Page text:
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CHICAGO, April 11 (Reuters) - Chicago Mercantile Exchange (CME) lean hog futures closed higher on Thursday on strong weekly U.S. pork export sales, traders said, including more than 77,000 tonnes sold to China as a fatal hog disease continued to spread in the Asian country.
CME live cattle futures followed hogs up but settled off their session highs.
Lean hog futures surged at the open, with the benchmark June contract soaring the daily 3-cent limit after the U.S. Department of Agriculture reported export sales of U.S. pork in the week to April 4 at 90,700 tonnes, including 77,700 tonnes to China.
"That was the big story. It's a really big event," Dennis Smith, a broker with Archer Financial Services, said of the U.S. pork sales.
However, the market cooled as traders booked profits and worried about tariffs still in place as the United States and China work to resolve their trade war. Beijing imposed tariffs last year on imports of U.S. agricultural goods, including soybeans, grain sorghum and pork, as retribution for U.S. levies.
Most-active CME June lean hog futures settled up 1.250 cents on Thursday at 97.700 cents per pound, paring gains after reaching 99.450 cents, a one-week high.
"I attribute that to these nagging tariffs on U.S. pork that remain in place," Smith said. "They (Chinese buyers) can buy all they want, but when are they going to start shipping massive amounts that will really tighten up the pork? They are unlikely to start doing that until these tariffs go away," Smith said.
CME live cattle futures closed higher on spillover strength from lean hogs as well as worries about the impact of a blizzard raging in parts of the Plains and Midwest this week.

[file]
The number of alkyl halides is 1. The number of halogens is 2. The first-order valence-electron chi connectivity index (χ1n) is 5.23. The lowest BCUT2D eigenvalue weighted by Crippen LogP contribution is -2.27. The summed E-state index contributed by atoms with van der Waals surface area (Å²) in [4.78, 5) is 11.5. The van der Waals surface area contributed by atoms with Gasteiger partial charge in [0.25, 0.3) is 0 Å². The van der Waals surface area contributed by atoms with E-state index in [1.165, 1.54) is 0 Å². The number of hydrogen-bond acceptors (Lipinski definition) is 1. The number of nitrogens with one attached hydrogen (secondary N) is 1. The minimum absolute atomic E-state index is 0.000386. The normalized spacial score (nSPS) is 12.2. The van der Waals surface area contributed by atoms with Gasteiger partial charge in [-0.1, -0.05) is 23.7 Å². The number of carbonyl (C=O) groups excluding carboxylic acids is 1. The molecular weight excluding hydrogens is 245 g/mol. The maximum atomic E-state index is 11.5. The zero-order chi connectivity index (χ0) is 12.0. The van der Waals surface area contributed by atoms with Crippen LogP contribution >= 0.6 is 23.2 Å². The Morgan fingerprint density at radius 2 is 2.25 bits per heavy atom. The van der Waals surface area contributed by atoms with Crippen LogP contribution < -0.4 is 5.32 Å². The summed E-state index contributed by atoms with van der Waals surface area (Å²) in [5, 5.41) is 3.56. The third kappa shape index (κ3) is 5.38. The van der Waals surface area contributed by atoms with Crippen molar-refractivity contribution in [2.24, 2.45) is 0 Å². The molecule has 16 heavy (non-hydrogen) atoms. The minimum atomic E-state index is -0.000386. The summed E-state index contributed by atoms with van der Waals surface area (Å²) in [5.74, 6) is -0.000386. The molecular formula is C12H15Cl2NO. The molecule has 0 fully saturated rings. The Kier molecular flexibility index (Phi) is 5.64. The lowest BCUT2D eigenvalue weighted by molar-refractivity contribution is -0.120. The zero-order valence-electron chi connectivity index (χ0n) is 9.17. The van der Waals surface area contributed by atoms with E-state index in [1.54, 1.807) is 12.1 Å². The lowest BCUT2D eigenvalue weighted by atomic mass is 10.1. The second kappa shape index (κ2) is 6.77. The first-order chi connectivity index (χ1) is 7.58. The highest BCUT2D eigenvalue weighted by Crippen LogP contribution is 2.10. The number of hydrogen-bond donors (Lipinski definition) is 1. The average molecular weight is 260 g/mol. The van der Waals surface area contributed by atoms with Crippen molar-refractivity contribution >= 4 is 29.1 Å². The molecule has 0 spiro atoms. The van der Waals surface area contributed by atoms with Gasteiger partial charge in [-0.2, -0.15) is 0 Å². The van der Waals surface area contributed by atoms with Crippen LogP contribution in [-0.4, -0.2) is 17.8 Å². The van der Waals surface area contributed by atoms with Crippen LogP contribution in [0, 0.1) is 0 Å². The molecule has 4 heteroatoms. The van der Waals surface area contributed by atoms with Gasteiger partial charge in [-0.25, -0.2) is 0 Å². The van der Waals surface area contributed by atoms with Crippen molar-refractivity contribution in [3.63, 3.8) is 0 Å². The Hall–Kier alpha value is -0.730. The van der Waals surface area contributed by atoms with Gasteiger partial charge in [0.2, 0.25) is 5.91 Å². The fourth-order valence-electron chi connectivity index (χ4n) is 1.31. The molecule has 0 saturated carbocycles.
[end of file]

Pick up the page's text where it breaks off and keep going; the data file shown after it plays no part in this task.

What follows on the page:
Benchmark CME June live cattle futures rose 0.475 cent to close at 120.425 cents per pound, after reaching 122.250 cents, and front-month April settled up 0.125 cent at 126.000 cents.
April feeder cattle futures settled up 0.250 cent at 145.425 cents per pound and May feeders rose 0.625 cent at 149.850 cents.
Traders continued to monitor storms crossing South Dakota, Nebraska, Iowa and Minnesota.
"A major winter storm in April is really tough on cattle, and this storm is catching a lot of cattle and a lot of cow-calf guys with baby calves on the ground. It's not good," Smith said, adding that cattle weights are expected to decline due to poor weather in U.S. feedlots.
Additional strength in cattle futures stemmed from a seasonal uptick in beef demand, which has begun later than usual due to a late Easter and poor spring weather. Positive U.S. economic indicators, including low unemployment, should lend support, Smith said.
"When people are working and feeling good, beef and steaks and burgers on the grill are hot-selling items," Smith said. (Reporting by Julie Ingwersen in Chicago Editing by James Dalgleish)